Theatre Projects is thrilled to announce the opening of Brown University’s Lindemann Performing Arts Center this month.
“That this ‘morphable’ venue can be a concert hall on Monday and endstage on Tuesday is a testament to what a creative design team working closely with the Brown Arts Institute can achieve in responding to the performance needs of the University,” shares project manager and Theatre Projects director David H. Rosenburg.
The Lindemann is a fully transfigurable hall, radical in its creative capacity and ideal for an educational and experimental environment. Part of its magic is the ability to shift through “preset” configurations. Users engage unique manual and automated operations, above and below the stage, to achieve five primary arrangements—concert hall, immersive media cube, flat floor, recital hall, and proscenium theatre—all with relative speed and limited labor.
The venue engages with an emergent design philosophy that prioritizes extreme flexibility across a wide range of nontraditional use-cases. Its malleability limits barriers to users’ imagination and prioritizes accessibility. Past Theatre Projects venues like Virgina Tech’s Moss Arts Center, the Cerritos Center for the Performing Arts, and the Dee and Charles Wyly Theatre (another REX collaboration) also subscribe to this approach.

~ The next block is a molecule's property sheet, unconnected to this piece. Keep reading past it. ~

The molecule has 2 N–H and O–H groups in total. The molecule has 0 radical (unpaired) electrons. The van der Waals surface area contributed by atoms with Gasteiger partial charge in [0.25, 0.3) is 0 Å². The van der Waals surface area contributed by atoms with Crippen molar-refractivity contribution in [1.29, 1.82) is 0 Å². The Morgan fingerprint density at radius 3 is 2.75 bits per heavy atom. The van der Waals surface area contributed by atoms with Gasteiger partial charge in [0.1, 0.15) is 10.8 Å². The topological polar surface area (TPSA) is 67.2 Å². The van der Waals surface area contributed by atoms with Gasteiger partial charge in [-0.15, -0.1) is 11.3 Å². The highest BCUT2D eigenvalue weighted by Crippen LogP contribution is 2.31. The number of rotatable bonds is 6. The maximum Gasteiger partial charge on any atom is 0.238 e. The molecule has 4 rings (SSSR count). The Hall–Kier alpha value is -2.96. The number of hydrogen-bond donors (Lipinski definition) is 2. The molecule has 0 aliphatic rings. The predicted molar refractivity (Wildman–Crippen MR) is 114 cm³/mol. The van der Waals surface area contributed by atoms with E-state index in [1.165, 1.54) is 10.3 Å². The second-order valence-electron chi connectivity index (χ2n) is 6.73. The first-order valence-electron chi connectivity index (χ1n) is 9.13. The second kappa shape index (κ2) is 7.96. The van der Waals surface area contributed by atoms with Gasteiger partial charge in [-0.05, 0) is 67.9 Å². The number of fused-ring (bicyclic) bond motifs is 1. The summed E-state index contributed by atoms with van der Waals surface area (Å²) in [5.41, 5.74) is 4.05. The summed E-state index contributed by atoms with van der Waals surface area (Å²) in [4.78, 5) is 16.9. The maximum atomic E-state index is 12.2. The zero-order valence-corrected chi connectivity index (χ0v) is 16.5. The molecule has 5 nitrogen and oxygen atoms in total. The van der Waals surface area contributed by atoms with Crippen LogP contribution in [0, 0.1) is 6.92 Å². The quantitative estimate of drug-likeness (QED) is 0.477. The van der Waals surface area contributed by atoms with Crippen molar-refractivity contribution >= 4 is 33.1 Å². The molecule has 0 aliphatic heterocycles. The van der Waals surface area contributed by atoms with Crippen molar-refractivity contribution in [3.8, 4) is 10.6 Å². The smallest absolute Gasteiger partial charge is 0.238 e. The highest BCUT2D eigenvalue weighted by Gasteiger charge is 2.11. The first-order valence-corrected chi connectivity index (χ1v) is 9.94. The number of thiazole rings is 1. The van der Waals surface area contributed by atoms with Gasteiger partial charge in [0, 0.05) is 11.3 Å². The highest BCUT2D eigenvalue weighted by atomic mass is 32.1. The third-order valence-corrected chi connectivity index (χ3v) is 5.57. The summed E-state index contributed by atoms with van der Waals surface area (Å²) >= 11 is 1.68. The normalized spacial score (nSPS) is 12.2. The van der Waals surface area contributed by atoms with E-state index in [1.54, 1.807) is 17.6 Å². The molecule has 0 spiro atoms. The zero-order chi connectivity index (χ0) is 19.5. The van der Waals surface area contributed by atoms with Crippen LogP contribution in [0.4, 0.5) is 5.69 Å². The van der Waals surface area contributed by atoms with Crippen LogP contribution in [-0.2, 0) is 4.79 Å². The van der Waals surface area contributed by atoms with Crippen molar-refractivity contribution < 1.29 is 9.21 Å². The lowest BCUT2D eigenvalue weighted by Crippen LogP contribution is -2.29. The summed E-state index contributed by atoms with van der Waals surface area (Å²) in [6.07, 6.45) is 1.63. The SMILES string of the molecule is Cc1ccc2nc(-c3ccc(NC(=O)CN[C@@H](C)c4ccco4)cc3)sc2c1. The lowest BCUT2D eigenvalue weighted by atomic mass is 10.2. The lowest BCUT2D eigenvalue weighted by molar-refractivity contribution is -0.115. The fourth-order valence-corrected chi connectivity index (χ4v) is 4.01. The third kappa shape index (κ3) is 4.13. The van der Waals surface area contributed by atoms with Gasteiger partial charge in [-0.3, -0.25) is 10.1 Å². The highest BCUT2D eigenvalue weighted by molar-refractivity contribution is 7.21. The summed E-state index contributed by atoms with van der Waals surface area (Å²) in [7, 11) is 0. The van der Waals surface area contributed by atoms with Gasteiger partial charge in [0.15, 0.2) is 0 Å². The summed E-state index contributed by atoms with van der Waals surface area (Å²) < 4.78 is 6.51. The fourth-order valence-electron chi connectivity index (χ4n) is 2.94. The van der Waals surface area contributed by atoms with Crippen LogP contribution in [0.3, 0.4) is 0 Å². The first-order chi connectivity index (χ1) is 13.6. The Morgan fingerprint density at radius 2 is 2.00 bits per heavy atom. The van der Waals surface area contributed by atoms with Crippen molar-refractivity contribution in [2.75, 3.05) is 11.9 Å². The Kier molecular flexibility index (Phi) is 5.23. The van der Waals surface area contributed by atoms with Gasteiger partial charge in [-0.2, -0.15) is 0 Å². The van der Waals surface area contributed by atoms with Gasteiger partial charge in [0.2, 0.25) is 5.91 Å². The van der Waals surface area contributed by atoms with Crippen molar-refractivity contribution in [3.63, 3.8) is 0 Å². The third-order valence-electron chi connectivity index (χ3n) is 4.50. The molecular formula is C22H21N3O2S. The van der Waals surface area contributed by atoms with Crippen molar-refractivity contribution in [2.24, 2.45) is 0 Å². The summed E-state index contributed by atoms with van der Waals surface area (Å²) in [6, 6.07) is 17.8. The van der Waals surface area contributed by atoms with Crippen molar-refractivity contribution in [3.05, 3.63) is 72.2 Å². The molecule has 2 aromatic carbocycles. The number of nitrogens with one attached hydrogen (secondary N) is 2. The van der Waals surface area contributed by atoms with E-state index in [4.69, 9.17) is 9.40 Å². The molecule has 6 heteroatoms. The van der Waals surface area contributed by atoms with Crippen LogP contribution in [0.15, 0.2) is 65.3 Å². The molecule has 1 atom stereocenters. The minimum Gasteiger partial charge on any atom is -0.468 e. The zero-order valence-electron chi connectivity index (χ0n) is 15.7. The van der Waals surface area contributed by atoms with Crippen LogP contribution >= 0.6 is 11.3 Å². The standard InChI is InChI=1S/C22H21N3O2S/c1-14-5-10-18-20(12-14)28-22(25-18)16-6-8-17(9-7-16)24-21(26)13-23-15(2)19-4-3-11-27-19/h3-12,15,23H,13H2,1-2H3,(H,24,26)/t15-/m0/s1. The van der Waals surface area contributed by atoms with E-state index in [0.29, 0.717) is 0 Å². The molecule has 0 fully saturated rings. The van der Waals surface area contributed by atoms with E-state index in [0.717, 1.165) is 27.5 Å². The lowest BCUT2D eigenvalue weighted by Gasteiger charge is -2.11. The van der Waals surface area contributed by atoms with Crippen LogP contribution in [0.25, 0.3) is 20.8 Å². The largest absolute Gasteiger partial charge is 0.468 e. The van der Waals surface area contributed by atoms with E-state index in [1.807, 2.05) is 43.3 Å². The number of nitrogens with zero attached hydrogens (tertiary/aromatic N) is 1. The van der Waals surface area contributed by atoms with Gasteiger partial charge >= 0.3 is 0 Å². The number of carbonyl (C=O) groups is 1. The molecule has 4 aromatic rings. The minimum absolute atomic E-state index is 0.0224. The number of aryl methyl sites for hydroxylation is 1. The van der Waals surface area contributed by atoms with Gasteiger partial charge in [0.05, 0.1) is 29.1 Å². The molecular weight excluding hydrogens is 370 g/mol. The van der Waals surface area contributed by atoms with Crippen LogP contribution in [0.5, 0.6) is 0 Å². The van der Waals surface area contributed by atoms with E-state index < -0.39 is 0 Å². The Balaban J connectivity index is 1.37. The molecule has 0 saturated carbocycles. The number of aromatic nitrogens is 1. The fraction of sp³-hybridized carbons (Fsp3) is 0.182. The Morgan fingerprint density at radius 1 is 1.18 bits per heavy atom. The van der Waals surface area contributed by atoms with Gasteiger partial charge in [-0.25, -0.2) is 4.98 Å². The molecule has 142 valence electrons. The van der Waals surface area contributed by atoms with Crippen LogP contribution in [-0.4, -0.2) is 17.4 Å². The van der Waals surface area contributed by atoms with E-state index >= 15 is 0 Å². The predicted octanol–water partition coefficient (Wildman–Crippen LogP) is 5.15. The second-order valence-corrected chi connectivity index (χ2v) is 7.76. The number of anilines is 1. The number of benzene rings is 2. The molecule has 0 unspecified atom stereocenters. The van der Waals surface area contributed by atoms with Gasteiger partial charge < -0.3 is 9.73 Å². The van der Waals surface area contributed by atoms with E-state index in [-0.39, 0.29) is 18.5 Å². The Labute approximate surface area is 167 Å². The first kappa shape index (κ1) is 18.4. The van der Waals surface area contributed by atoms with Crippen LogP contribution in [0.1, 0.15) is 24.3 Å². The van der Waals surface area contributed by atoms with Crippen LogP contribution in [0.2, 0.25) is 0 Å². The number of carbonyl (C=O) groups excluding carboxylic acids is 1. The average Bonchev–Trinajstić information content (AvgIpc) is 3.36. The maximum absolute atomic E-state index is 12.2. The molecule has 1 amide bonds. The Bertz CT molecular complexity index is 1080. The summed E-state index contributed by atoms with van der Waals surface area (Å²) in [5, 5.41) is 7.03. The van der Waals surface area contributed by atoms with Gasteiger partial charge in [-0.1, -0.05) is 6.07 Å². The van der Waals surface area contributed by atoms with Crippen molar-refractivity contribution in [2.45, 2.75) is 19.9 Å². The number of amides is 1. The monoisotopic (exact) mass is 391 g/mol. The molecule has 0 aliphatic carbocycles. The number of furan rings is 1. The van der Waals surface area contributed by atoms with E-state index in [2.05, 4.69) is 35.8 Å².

“Our design mantra was ‘as few loose parts as practical,’” notes senior equipment designer and Theatre Projects principal Michael Nishball. “While we integrated the stage equipment to achieve the five main arrangements, the potential for unique places of assembly is limitless.”
Accommodating the transitions are mechanized architectural, acoustic, and seating elements. Massive nested and mobile gantries track in and out—the largest of which travels 44 feet from the back of the house to the stage’s edge. Walls recede. A video screen rises from the floor. Drawbridges come down for technicians traveling behind the scenes. Nine-hundred-pound millwork ceiling reflectors adjust overhead to direct sound and allow for other performance equipment to fly in. Retractable seating tucks away or disappears down a level via a stage lift. The main space’s four sound-isolating glass walls with blackout panels embrace, hide, or control the abundance of daylight, depending on the needs of the performance.
The highly advanced stage engineering invites all manner of production: Brown’s student orchestra and chorus, experiential performance art, solo recitals, lectures, digital cinema, large-scale theatrical pieces, commencement awards, community dinners, and beyond. Whether the hall is arranged for 530 seated guests or an intimate, promenade-style pop-up, it accomplishes the university’s goals of elevating student experience and engendering new works by major artists.
Theatre Projects has long prioritized a philosophy of giving performers the tools they need and then stepping out of the way. A fit-for-purpose hall like the Lindemann gives this and more. Beyond the technical excellence and engineering flash, the Lindemann is a breeding ground for new work and an outlet for budding artists. The space offers something unique to the Brown community: a home for creatives whose ambition will always extend beyond a traditional venue.